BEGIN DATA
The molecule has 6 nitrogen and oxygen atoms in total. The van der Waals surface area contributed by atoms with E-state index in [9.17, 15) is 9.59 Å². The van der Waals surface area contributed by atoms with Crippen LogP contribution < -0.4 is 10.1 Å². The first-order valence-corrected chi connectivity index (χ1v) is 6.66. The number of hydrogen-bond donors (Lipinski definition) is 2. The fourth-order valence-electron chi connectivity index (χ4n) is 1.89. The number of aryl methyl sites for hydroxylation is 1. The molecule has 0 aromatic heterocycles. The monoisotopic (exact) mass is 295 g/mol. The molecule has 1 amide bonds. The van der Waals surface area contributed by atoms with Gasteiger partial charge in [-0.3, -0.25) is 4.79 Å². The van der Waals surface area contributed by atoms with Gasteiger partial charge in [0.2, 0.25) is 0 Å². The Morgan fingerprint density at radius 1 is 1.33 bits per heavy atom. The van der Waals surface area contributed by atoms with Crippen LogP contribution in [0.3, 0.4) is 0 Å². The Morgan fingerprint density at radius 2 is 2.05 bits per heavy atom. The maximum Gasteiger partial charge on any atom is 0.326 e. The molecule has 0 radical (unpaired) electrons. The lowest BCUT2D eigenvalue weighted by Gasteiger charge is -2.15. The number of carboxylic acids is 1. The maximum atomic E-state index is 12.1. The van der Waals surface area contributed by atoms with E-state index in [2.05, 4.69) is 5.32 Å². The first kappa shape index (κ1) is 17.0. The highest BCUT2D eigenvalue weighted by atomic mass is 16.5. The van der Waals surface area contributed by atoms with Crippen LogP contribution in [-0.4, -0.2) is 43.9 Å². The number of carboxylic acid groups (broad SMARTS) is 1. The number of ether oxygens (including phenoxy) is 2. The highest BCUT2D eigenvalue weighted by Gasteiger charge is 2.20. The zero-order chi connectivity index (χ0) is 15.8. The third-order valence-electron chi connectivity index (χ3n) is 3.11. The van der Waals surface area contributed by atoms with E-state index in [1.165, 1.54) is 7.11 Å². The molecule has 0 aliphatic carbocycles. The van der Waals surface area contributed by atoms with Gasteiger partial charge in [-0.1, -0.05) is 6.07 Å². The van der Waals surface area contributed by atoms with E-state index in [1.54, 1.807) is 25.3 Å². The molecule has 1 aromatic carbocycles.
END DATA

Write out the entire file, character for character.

The molecule has 6 nitrogen and oxygen atoms in total. The van der Waals surface area contributed by atoms with E-state index in [9.17, 15) is 9.59 Å². The van der Waals surface area contributed by atoms with Crippen LogP contribution < -0.4 is 10.1 Å². The first-order valence-corrected chi connectivity index (χ1v) is 6.66. The number of hydrogen-bond donors (Lipinski definition) is 2. The fourth-order valence-electron chi connectivity index (χ4n) is 1.89. The number of aryl methyl sites for hydroxylation is 1. The molecule has 0 aromatic heterocycles. The monoisotopic (exact) mass is 295 g/mol. The molecule has 1 amide bonds. The van der Waals surface area contributed by atoms with Gasteiger partial charge in [-0.3, -0.25) is 4.79 Å². The van der Waals surface area contributed by atoms with Gasteiger partial charge in [0.2, 0.25) is 0 Å². The Morgan fingerprint density at radius 1 is 1.33 bits per heavy atom. The van der Waals surface area contributed by atoms with Crippen LogP contribution in [0.3, 0.4) is 0 Å². The Morgan fingerprint density at radius 2 is 2.05 bits per heavy atom. The maximum Gasteiger partial charge on any atom is 0.326 e. The molecule has 0 radical (unpaired) electrons. The lowest BCUT2D eigenvalue weighted by Gasteiger charge is -2.15. The number of carboxylic acids is 1. The maximum atomic E-state index is 12.1. The van der Waals surface area contributed by atoms with E-state index in [2.05, 4.69) is 5.32 Å². The first kappa shape index (κ1) is 17.0. The highest BCUT2D eigenvalue weighted by atomic mass is 16.5. The van der Waals surface area contributed by atoms with Crippen LogP contribution in [-0.4, -0.2) is 43.9 Å². The number of carboxylic acid groups (broad SMARTS) is 1. The number of ether oxygens (including phenoxy) is 2. The highest BCUT2D eigenvalue weighted by Gasteiger charge is 2.20. The zero-order chi connectivity index (χ0) is 15.8. The third-order valence-electron chi connectivity index (χ3n) is 3.11. The van der Waals surface area contributed by atoms with E-state index in [1.165, 1.54) is 7.11 Å². The molecule has 0 aliphatic carbocycles. The van der Waals surface area contributed by atoms with Gasteiger partial charge in [-0.1, -0.05) is 6.07 Å². The van der Waals surface area contributed by atoms with E-state index in [1.54, 1.807) is 25.3 Å². The molecule has 1 aromatic carbocycles.